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Journal karniv0re's Journal: Exploring Teradata for Signs of Life 2

First of all, as I mentioned in my previous post, I wanted to talk about archiving my Slashdot journal to my Google Docs (Drive, whatever) account.


I moved all one 128 posts by hand to a Google Drive folder. Lots of copy/pasting. Now all my text is searchable within my Drive account, which I think is awesome. I still like being able to troll through old entries on Slashdot, but if /. should ever abandon me (God forbid), at least I have liberated my data.

Second of all, I am just now noticing comments some of you have left on this journal, some many years ago. My apologies for never writing back, I honestly didn't think anyone read this but me, which is why I write it the way I do. It's for me to look back on, reminisce, be embarrassed by, and remember how I did things (man, I can't tell you how many times I've looked back to Security Initiative 2008 to remember how to work with encrypted drives). But I do write it with the intention of making it open for errrrybody.

On a total tangent, I've been battling with this health issue where I can't seem to get a deep breath very easily. Usually requires yawning to satisfy my "air hunger" and I noticed that sitting up straight helps, but man it's getting annoying. Googling the issue reveals no real cause (anxiety [I have none], artificial sweeteners [been drinking them most of my life, never had problems before], asthma [don't have it], etc) or reason for concern, but it's annoying. And so I suffer. Whatever.

Ok, on to Teradata. I'm trying to aggregate some data from some Teradata tables for our finance group. with little to no information and not much assistance on the matter. I was given a sample SQL statement and a list of demands (requirements). So far, I've requested access to the tables with our application ID and I've been able to execute the sample query with some simple modifications, (they were executing it as an openquery call through SQL Server - ugh).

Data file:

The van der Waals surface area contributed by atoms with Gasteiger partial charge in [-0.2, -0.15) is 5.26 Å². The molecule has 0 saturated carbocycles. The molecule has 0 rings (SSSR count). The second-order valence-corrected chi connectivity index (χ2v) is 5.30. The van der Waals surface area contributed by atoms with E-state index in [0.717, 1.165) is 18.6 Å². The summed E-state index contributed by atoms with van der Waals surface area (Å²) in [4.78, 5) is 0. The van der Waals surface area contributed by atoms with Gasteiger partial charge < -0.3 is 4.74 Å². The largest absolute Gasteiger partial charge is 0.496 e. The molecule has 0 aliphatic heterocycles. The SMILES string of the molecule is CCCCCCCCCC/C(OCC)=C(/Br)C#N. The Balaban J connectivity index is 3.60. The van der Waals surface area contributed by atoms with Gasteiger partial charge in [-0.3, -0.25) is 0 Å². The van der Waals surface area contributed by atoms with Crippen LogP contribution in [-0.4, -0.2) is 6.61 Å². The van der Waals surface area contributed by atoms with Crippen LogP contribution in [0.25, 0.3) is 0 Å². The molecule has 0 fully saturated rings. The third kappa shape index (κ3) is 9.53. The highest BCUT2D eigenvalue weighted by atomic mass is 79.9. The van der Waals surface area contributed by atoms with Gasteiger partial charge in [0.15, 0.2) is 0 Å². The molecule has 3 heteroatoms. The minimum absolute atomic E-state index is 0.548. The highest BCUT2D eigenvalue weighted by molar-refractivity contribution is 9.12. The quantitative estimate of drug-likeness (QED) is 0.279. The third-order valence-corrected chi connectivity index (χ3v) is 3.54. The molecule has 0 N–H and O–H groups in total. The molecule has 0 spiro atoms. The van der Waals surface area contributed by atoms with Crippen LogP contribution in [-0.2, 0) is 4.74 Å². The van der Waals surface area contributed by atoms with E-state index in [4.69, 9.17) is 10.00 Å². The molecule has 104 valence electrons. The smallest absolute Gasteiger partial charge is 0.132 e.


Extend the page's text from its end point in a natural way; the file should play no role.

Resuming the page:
But not all the data in the demands (requirements) was in the query, so I need a way of seeing the structure of the tables. Teradata SQL Assistant is helping with this a bit. It's not as sweet as DBViz or PL SQL Developer, but it's better than running or which isn't even working - keeps timing out. But in SQL Assistant, there are views. I right clicked on "TablesV" and hit browse and it populated a query statement for me. I added in a WHERE clause and got all the column names.

Select DataBaseName, TableName, Version, TableKind, ProtectionType, JournalFlag, CreatorName, RequestText, CommentString, ParentCount, ChildCount, NamedTblCheckCount, UnnamedTblCheckExist, PrimaryKeyIndexId, RepStatus, CreateTimeStamp, LastAlterName, LastAlterTimeStamp, RequestTxtOverflow, AccessCount, LastAccessTimeStamp, UtilVersion, QueueFlag, CommitOpt, TransLog, CheckOpt
From DBC.TablesV
WHERE DataBaseName = 'myDBName'
AND TableName = 'myTableName'

(By the way, does anyone know how to format code in these journals? They seem to have removed the "code" tags, and "pre" doesn't work either.)

(More tangents: I guess my breathing issue is on Wikipedia: Dyspnea, again none of those things sound like anything I have. Weird.)

(Can you tell I have A.D.D.?)

After getting all the column names, it becomes a little easier to figure out what goes to where and what I need to query.

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Exploring Teradata for Signs of Life

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